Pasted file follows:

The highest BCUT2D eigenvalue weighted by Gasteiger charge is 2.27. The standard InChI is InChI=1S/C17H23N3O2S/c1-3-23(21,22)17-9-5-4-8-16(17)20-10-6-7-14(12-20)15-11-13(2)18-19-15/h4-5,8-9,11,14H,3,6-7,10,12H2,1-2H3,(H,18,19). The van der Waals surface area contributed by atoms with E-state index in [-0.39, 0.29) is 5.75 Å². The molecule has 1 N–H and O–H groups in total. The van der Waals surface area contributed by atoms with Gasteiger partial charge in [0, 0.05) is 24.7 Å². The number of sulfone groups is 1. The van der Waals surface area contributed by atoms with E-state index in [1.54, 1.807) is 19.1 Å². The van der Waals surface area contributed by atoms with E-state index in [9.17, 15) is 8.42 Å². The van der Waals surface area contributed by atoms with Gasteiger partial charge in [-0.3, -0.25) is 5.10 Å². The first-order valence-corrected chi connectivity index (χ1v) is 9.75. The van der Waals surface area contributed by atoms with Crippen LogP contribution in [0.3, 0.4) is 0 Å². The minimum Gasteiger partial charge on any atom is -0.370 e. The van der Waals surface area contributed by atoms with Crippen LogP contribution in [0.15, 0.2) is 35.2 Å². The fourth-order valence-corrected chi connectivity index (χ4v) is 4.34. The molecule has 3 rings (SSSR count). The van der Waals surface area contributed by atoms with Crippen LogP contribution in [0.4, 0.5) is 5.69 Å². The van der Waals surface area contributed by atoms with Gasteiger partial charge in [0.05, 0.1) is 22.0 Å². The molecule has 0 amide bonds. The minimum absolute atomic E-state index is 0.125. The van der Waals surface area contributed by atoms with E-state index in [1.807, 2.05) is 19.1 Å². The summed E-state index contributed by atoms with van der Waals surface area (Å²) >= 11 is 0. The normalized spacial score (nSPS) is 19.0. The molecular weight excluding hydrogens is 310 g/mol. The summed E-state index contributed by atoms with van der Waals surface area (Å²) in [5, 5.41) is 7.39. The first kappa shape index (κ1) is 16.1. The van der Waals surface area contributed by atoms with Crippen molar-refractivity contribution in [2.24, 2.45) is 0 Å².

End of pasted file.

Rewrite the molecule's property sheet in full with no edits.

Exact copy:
The highest BCUT2D eigenvalue weighted by Gasteiger charge is 2.27. The standard InChI is InChI=1S/C17H23N3O2S/c1-3-23(21,22)17-9-5-4-8-16(17)20-10-6-7-14(12-20)15-11-13(2)18-19-15/h4-5,8-9,11,14H,3,6-7,10,12H2,1-2H3,(H,18,19). The van der Waals surface area contributed by atoms with E-state index in [-0.39, 0.29) is 5.75 Å². The molecule has 1 N–H and O–H groups in total. The van der Waals surface area contributed by atoms with Gasteiger partial charge in [0, 0.05) is 24.7 Å². The number of sulfone groups is 1. The van der Waals surface area contributed by atoms with E-state index in [1.54, 1.807) is 19.1 Å². The van der Waals surface area contributed by atoms with E-state index in [9.17, 15) is 8.42 Å². The van der Waals surface area contributed by atoms with Gasteiger partial charge in [-0.3, -0.25) is 5.10 Å². The first-order valence-corrected chi connectivity index (χ1v) is 9.75. The van der Waals surface area contributed by atoms with Crippen LogP contribution in [0.3, 0.4) is 0 Å². The minimum Gasteiger partial charge on any atom is -0.370 e. The van der Waals surface area contributed by atoms with Crippen LogP contribution in [0.15, 0.2) is 35.2 Å². The fourth-order valence-corrected chi connectivity index (χ4v) is 4.34. The molecule has 3 rings (SSSR count). The van der Waals surface area contributed by atoms with Crippen LogP contribution in [0.4, 0.5) is 5.69 Å². The van der Waals surface area contributed by atoms with Gasteiger partial charge in [0.05, 0.1) is 22.0 Å². The molecule has 0 amide bonds. The minimum absolute atomic E-state index is 0.125. The van der Waals surface area contributed by atoms with E-state index in [1.807, 2.05) is 19.1 Å². The summed E-state index contributed by atoms with van der Waals surface area (Å²) >= 11 is 0. The normalized spacial score (nSPS) is 19.0. The molecular weight excluding hydrogens is 310 g/mol. The summed E-state index contributed by atoms with van der Waals surface area (Å²) in [5, 5.41) is 7.39. The first kappa shape index (κ1) is 16.1. The van der Waals surface area contributed by atoms with Crippen molar-refractivity contribution in [2.24, 2.45) is 0 Å².